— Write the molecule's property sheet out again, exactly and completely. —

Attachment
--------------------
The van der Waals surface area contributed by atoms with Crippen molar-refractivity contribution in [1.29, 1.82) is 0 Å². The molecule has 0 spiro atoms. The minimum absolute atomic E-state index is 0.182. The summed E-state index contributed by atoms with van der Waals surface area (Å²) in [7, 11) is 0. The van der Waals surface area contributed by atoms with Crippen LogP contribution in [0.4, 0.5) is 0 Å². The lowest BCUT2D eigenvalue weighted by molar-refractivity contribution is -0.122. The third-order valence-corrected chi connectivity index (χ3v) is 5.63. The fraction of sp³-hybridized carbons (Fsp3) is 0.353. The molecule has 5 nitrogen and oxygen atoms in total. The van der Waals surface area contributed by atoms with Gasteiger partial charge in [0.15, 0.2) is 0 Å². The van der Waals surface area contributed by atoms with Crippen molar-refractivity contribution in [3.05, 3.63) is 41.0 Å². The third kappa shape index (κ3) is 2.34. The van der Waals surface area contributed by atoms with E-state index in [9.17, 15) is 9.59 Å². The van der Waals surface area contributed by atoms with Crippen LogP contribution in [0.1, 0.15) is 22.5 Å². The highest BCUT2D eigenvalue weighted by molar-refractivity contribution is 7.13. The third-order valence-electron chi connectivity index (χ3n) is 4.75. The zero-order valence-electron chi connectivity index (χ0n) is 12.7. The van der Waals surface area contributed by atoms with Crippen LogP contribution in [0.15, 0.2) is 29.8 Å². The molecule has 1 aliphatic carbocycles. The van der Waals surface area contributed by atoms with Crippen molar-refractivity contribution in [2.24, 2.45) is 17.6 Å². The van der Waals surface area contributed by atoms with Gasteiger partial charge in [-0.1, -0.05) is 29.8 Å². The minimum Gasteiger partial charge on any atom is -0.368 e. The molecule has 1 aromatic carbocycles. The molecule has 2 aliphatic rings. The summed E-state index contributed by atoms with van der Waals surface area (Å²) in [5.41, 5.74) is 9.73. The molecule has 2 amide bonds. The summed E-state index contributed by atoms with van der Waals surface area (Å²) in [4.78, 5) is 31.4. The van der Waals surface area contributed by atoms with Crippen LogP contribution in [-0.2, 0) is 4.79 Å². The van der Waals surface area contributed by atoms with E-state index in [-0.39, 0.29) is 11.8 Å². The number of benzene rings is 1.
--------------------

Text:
The van der Waals surface area contributed by atoms with Crippen molar-refractivity contribution in [1.29, 1.82) is 0 Å². The molecule has 0 spiro atoms. The minimum absolute atomic E-state index is 0.182. The summed E-state index contributed by atoms with van der Waals surface area (Å²) in [7, 11) is 0. The van der Waals surface area contributed by atoms with Crippen LogP contribution in [0.4, 0.5) is 0 Å². The lowest BCUT2D eigenvalue weighted by molar-refractivity contribution is -0.122. The third-order valence-corrected chi connectivity index (χ3v) is 5.63. The fraction of sp³-hybridized carbons (Fsp3) is 0.353. The molecule has 5 nitrogen and oxygen atoms in total. The van der Waals surface area contributed by atoms with Gasteiger partial charge in [0.15, 0.2) is 0 Å². The van der Waals surface area contributed by atoms with Crippen molar-refractivity contribution in [3.05, 3.63) is 41.0 Å². The third kappa shape index (κ3) is 2.34. The van der Waals surface area contributed by atoms with E-state index in [9.17, 15) is 9.59 Å². The van der Waals surface area contributed by atoms with Crippen LogP contribution in [0.1, 0.15) is 22.5 Å². The highest BCUT2D eigenvalue weighted by molar-refractivity contribution is 7.13. The third-order valence-electron chi connectivity index (χ3n) is 4.75. The zero-order valence-electron chi connectivity index (χ0n) is 12.7. The van der Waals surface area contributed by atoms with Crippen LogP contribution in [0.15, 0.2) is 29.8 Å². The molecule has 1 aliphatic carbocycles. The van der Waals surface area contributed by atoms with Crippen molar-refractivity contribution in [2.24, 2.45) is 17.6 Å². The van der Waals surface area contributed by atoms with Gasteiger partial charge in [-0.1, -0.05) is 29.8 Å². The minimum Gasteiger partial charge on any atom is -0.368 e. The molecule has 1 aromatic carbocycles. The molecule has 2 aliphatic rings. The summed E-state index contributed by atoms with van der Waals surface area (Å²) in [5.41, 5.74) is 9.73. The molecule has 2 amide bonds. The summed E-state index contributed by atoms with van der Waals surface area (Å²) in [4.78, 5) is 31.4. The van der Waals surface area contributed by atoms with Crippen LogP contribution in [-0.2, 0) is 4.79 Å². The van der Waals surface area contributed by atoms with E-state index in [-0.39, 0.29) is 11.8 Å². The number of benzene rings is 1.